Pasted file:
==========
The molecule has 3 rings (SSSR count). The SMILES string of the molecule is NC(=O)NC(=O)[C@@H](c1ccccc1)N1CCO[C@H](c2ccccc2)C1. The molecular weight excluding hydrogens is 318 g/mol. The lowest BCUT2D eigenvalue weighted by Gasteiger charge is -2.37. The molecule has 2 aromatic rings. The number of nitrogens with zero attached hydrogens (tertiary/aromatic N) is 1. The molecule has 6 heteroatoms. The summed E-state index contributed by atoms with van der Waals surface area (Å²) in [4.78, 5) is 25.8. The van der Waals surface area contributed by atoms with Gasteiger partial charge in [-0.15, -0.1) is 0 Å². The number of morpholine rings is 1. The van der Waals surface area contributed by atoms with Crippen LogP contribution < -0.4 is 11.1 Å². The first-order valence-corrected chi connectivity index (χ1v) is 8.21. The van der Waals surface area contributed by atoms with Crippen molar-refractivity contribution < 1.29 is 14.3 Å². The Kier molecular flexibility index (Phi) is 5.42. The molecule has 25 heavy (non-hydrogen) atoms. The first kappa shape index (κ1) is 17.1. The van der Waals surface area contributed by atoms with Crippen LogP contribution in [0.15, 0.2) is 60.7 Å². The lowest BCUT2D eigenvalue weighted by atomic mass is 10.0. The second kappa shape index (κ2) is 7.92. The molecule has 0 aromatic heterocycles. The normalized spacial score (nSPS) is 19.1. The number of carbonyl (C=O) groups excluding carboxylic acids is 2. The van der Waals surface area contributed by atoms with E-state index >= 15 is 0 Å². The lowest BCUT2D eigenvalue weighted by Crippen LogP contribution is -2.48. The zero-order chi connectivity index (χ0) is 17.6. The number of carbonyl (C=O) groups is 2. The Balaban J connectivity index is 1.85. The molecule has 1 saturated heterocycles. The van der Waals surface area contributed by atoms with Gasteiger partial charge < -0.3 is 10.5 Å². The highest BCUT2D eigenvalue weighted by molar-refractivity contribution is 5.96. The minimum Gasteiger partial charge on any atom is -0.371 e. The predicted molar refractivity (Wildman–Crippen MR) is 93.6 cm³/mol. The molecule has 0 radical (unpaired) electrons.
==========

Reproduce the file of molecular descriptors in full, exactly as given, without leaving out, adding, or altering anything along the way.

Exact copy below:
The molecule has 3 rings (SSSR count). The SMILES string of the molecule is NC(=O)NC(=O)[C@@H](c1ccccc1)N1CCO[C@H](c2ccccc2)C1. The molecular weight excluding hydrogens is 318 g/mol. The lowest BCUT2D eigenvalue weighted by Gasteiger charge is -2.37. The molecule has 2 aromatic rings. The number of nitrogens with zero attached hydrogens (tertiary/aromatic N) is 1. The molecule has 6 heteroatoms. The summed E-state index contributed by atoms with van der Waals surface area (Å²) in [4.78, 5) is 25.8. The van der Waals surface area contributed by atoms with Gasteiger partial charge in [-0.15, -0.1) is 0 Å². The number of morpholine rings is 1. The van der Waals surface area contributed by atoms with Crippen LogP contribution < -0.4 is 11.1 Å². The first-order valence-corrected chi connectivity index (χ1v) is 8.21. The van der Waals surface area contributed by atoms with Crippen molar-refractivity contribution < 1.29 is 14.3 Å². The Kier molecular flexibility index (Phi) is 5.42. The molecule has 25 heavy (non-hydrogen) atoms. The first kappa shape index (κ1) is 17.1. The van der Waals surface area contributed by atoms with Crippen LogP contribution in [0.15, 0.2) is 60.7 Å². The lowest BCUT2D eigenvalue weighted by atomic mass is 10.0. The second kappa shape index (κ2) is 7.92. The molecule has 0 aromatic heterocycles. The normalized spacial score (nSPS) is 19.1. The number of carbonyl (C=O) groups excluding carboxylic acids is 2. The van der Waals surface area contributed by atoms with E-state index >= 15 is 0 Å². The lowest BCUT2D eigenvalue weighted by Crippen LogP contribution is -2.48. The zero-order chi connectivity index (χ0) is 17.6. The number of carbonyl (C=O) groups is 2. The Balaban J connectivity index is 1.85. The molecule has 1 saturated heterocycles. The van der Waals surface area contributed by atoms with Gasteiger partial charge < -0.3 is 10.5 Å². The highest BCUT2D eigenvalue weighted by molar-refractivity contribution is 5.96. The minimum Gasteiger partial charge on any atom is -0.371 e. The predicted molar refractivity (Wildman–Crippen MR) is 93.6 cm³/mol. The molecule has 0 radical (unpaired) electrons.